So, is LastPass Suitable for HIPAA Compliance?

No technology is “suitable” for HIPAA compliance. It is how the technology is used that determines compliance. Nonetheless, the features that made LastPass popular a few years ago still exist. Therefore, Covered Entities and Business Associates can easily create, change, and safeguard unique, complex passwords for each account, assign them securely to authorized users, verify user identity, control access, and order event logs to comply with Security Rule requirements for audit controls.

Additionally, as well as the user-friendly interface encouraging adoption, each Teams Plan comes with a private vault for each user to save their own login credentials and confidential information across unlimited devices, while the Business Plan includes a free Family Plan for each user to encourage best password practices and help further develop a culture of online security. All plans now support password-less logins to mitigate the threats from phishing and brute force attacks.

Where issues exist, they relate to cost, support, and performance. There are no reported issues with security. Therefore, while our LastPass review demonstrates that it may not be  the value for money it once was and you may have to sort out any performance issues yourself, LastPass can be a suitable option to support HIPAA compliance – subject to acquiring a Business Associate Agreement if the password manager is used to store, share, or transmit ePHI (as required according to HHS guidance).

LastPass Teams and Business Plans

LastPass offers two types of subscription plans – Teams and Business. The Teams Plan is suitable for small to medium-sized businesses with 50 employees or less and costs $48.00 per user per year. This includes Dark Web Monitoring for compromised passwords, a management dashboard through which you can access event logs, and a basic two-factor authentication service.

The Business Plan is for an unlimited number of employees and includes features such as a customizable password policy engine and pre-integrated SSO apps for an annual cost of $72.00 per user per year. However, for advanced SSO apps and advanced two-factor authentication, you will need to pay an additional $7.50 per user per year – even if just a handful of employees will use these features. This could result in a considerable waste of money.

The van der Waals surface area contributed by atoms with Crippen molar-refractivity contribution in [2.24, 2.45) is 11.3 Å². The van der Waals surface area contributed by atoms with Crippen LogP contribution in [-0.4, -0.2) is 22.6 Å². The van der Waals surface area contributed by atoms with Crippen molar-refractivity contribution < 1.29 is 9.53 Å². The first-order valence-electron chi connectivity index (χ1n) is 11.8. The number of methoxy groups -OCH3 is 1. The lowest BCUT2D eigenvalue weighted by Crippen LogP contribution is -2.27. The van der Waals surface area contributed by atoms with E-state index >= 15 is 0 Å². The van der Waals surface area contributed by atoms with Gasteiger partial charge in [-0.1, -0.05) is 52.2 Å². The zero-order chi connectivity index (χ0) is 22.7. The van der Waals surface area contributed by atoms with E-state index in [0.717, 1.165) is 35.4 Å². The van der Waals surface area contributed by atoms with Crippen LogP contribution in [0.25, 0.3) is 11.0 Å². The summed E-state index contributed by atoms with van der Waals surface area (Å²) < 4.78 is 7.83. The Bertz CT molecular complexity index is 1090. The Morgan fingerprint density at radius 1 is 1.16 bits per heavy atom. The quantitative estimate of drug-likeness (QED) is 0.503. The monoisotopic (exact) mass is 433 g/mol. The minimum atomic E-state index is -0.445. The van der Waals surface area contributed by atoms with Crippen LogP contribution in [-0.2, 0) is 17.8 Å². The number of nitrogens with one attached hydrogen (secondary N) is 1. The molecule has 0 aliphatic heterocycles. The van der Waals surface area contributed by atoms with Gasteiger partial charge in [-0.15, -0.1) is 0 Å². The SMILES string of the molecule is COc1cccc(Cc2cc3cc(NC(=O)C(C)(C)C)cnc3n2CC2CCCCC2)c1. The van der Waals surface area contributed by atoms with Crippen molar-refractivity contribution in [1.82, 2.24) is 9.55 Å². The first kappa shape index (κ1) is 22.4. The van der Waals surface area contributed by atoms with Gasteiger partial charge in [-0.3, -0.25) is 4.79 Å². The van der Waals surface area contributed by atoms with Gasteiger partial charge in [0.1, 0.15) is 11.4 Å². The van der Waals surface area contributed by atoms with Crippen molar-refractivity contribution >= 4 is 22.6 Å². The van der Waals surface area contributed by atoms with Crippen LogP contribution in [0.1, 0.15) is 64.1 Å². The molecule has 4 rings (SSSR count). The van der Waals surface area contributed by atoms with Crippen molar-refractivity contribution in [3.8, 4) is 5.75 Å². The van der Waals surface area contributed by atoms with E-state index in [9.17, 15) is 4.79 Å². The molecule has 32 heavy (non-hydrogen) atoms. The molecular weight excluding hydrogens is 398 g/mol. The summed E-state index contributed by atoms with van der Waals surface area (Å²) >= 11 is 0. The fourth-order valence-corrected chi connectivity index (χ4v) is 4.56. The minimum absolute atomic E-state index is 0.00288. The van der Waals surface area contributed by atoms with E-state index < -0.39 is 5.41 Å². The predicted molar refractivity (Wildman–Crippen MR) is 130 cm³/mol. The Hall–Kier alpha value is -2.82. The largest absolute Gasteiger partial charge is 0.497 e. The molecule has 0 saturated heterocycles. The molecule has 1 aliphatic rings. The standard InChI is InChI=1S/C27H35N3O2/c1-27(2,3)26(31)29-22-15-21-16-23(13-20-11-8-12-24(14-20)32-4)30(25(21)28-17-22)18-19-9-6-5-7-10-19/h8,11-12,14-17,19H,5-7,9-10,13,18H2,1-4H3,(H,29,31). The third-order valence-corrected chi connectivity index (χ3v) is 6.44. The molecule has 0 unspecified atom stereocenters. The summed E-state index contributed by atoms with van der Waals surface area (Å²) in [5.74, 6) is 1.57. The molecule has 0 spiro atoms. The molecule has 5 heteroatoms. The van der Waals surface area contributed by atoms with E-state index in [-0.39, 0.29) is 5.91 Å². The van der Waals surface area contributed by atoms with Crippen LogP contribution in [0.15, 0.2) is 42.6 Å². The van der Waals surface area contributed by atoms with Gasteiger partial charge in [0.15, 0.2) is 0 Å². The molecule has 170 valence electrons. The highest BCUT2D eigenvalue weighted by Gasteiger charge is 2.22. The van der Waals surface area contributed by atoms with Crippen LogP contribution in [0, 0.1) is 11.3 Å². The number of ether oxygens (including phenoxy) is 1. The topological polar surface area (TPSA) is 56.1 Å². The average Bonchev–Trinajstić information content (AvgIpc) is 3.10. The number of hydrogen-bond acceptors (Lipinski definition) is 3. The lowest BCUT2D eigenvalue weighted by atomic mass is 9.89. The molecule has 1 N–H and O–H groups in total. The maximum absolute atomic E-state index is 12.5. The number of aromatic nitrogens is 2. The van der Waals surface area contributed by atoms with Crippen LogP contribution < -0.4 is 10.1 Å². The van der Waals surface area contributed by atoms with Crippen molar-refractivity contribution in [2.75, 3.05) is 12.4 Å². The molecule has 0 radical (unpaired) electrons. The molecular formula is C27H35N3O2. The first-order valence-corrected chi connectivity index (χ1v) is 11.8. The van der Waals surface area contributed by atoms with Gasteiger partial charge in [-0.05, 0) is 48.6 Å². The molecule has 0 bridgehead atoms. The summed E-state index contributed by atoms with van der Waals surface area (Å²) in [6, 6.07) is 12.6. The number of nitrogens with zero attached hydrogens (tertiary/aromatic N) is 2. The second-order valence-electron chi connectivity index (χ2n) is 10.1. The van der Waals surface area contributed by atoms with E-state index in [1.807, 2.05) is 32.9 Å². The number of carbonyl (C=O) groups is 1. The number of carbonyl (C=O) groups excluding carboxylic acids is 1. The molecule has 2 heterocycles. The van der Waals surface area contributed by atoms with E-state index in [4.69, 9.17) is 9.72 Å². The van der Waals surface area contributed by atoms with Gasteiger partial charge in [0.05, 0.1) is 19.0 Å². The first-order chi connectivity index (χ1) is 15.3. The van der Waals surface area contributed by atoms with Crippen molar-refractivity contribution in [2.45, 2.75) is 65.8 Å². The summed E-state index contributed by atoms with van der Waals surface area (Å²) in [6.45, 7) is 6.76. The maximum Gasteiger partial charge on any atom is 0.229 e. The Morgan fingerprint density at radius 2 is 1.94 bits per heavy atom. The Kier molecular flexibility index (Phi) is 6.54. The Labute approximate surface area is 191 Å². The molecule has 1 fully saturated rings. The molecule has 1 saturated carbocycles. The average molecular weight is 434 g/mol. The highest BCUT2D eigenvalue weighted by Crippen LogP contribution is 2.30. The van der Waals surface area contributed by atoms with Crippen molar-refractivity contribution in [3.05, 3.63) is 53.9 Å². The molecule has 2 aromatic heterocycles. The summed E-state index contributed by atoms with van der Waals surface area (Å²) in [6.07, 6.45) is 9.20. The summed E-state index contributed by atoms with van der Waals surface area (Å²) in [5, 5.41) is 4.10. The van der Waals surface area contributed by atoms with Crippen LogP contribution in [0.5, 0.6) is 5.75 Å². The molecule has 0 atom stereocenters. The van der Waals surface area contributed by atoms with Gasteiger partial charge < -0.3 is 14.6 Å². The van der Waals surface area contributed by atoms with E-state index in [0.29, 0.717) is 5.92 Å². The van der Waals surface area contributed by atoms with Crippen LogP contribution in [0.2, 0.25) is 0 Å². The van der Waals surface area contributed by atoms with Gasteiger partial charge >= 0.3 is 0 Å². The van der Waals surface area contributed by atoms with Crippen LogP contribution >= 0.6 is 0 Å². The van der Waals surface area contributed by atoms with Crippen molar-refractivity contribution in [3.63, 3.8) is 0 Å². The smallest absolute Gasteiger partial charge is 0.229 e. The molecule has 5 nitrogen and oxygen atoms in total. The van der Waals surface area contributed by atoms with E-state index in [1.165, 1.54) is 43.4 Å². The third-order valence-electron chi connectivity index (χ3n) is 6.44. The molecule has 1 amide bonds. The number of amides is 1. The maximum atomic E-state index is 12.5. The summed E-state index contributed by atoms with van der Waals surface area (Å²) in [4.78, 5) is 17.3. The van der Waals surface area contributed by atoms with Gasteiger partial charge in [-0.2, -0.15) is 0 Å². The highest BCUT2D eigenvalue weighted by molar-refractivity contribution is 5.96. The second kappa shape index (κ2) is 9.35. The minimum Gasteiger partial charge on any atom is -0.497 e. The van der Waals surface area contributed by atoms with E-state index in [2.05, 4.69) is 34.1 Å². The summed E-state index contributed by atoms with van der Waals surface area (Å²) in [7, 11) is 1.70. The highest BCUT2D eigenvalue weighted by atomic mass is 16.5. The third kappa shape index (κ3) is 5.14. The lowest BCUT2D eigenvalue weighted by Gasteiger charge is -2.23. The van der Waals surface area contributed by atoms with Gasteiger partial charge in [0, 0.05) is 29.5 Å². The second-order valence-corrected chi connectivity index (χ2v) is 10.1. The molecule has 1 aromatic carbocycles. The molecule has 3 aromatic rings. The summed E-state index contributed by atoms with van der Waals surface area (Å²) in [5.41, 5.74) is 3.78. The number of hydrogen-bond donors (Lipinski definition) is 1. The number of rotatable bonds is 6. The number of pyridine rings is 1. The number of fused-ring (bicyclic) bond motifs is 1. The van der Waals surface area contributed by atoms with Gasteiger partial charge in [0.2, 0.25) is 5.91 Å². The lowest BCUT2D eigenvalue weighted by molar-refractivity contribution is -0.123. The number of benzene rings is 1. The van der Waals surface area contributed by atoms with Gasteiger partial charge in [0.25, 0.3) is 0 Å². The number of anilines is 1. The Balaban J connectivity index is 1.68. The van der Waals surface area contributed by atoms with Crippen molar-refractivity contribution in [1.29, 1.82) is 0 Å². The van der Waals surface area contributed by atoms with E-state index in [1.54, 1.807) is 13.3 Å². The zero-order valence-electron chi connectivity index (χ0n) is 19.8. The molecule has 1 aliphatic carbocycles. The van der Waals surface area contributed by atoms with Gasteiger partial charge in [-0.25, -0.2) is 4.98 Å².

Therefore, is it worth comparing the costs of LastPass´ plans with other vendors´ plans with similar capabilities. For example, Bitwarden charges $36.00 per user per year for its Teams Plan (for an unlimited number of employees) and $60.00 per user per year for its Business Plan with no add-on costs. The major differences between the two password managers are that Bitwarden´s Dark Web Monitoring is manual rather than automatic, and you can self-host Bitwarden´s software if desired.

LastPass Review Conclusion

As much as we like the LastPass user interface and can see how it encourages adoption, the conclusion of our LastPass review is that there are enough concerns to make us look elsewhere. For example, we may not have seen the last of the price increases nor the buggy software releases, and we may never again see LastPass´ customer service. These are concerns that should raise red flags for any organization considering the first-time implementation of a password manager.

By comparison, vendors that have a transparent pricing policy, build their password managers on open source software, and provide clear online documentation to resolve any performance issue inspire more confidence – especially if they will sign a Business Associate Agreement to comply with HIPAA requirements. For these reasons – and the better value-for-money – we recommend that Covered Entities and Business Associates evaluate the Bitwarden password manager.